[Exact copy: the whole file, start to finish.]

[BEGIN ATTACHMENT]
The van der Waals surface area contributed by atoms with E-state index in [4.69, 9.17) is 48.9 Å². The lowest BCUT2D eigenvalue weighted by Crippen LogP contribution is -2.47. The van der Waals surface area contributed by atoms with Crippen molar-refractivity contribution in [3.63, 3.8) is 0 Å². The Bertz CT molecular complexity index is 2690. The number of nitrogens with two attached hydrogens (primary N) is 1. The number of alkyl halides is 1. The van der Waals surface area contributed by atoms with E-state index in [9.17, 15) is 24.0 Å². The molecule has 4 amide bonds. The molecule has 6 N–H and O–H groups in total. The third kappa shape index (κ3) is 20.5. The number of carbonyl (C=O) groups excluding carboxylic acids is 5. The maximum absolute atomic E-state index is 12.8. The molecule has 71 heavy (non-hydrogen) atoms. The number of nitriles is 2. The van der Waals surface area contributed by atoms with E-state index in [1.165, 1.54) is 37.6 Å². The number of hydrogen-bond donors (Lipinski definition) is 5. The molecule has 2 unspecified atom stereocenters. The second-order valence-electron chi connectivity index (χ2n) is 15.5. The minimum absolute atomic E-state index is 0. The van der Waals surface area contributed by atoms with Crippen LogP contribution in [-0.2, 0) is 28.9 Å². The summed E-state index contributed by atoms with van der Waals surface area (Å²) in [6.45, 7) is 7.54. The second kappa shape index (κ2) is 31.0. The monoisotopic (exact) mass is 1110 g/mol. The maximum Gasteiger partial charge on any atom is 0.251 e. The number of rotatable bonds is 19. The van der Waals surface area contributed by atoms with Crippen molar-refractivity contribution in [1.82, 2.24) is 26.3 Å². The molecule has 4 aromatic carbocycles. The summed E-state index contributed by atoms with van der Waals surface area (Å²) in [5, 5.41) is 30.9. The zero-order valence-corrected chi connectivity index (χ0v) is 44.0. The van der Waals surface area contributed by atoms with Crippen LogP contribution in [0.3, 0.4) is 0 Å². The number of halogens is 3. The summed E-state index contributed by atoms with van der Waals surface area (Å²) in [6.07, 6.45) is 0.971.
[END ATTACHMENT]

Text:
The van der Waals surface area contributed by atoms with E-state index in [4.69, 9.17) is 48.9 Å². The lowest BCUT2D eigenvalue weighted by Crippen LogP contribution is -2.47. The van der Waals surface area contributed by atoms with Crippen molar-refractivity contribution in [3.63, 3.8) is 0 Å². The Bertz CT molecular complexity index is 2690. The number of nitrogens with two attached hydrogens (primary N) is 1. The number of alkyl halides is 1. The van der Waals surface area contributed by atoms with E-state index in [9.17, 15) is 24.0 Å². The molecule has 4 amide bonds. The molecule has 6 N–H and O–H groups in total. The third kappa shape index (κ3) is 20.5. The number of carbonyl (C=O) groups excluding carboxylic acids is 5. The maximum absolute atomic E-state index is 12.8. The molecule has 71 heavy (non-hydrogen) atoms. The number of nitriles is 2. The van der Waals surface area contributed by atoms with E-state index in [1.165, 1.54) is 37.6 Å². The number of hydrogen-bond donors (Lipinski definition) is 5. The molecule has 2 unspecified atom stereocenters. The second-order valence-electron chi connectivity index (χ2n) is 15.5. The minimum absolute atomic E-state index is 0. The van der Waals surface area contributed by atoms with Crippen LogP contribution in [-0.2, 0) is 28.9 Å². The summed E-state index contributed by atoms with van der Waals surface area (Å²) in [6.45, 7) is 7.54. The second kappa shape index (κ2) is 31.0. The monoisotopic (exact) mass is 1110 g/mol. The maximum Gasteiger partial charge on any atom is 0.251 e. The number of rotatable bonds is 19. The van der Waals surface area contributed by atoms with Crippen molar-refractivity contribution in [1.82, 2.24) is 26.3 Å². The molecule has 4 aromatic carbocycles. The summed E-state index contributed by atoms with van der Waals surface area (Å²) in [5, 5.41) is 30.9. The zero-order valence-corrected chi connectivity index (χ0v) is 44.0. The van der Waals surface area contributed by atoms with Crippen LogP contribution in [0.3, 0.4) is 0 Å². The number of halogens is 3. The summed E-state index contributed by atoms with van der Waals surface area (Å²) in [6.07, 6.45) is 0.971.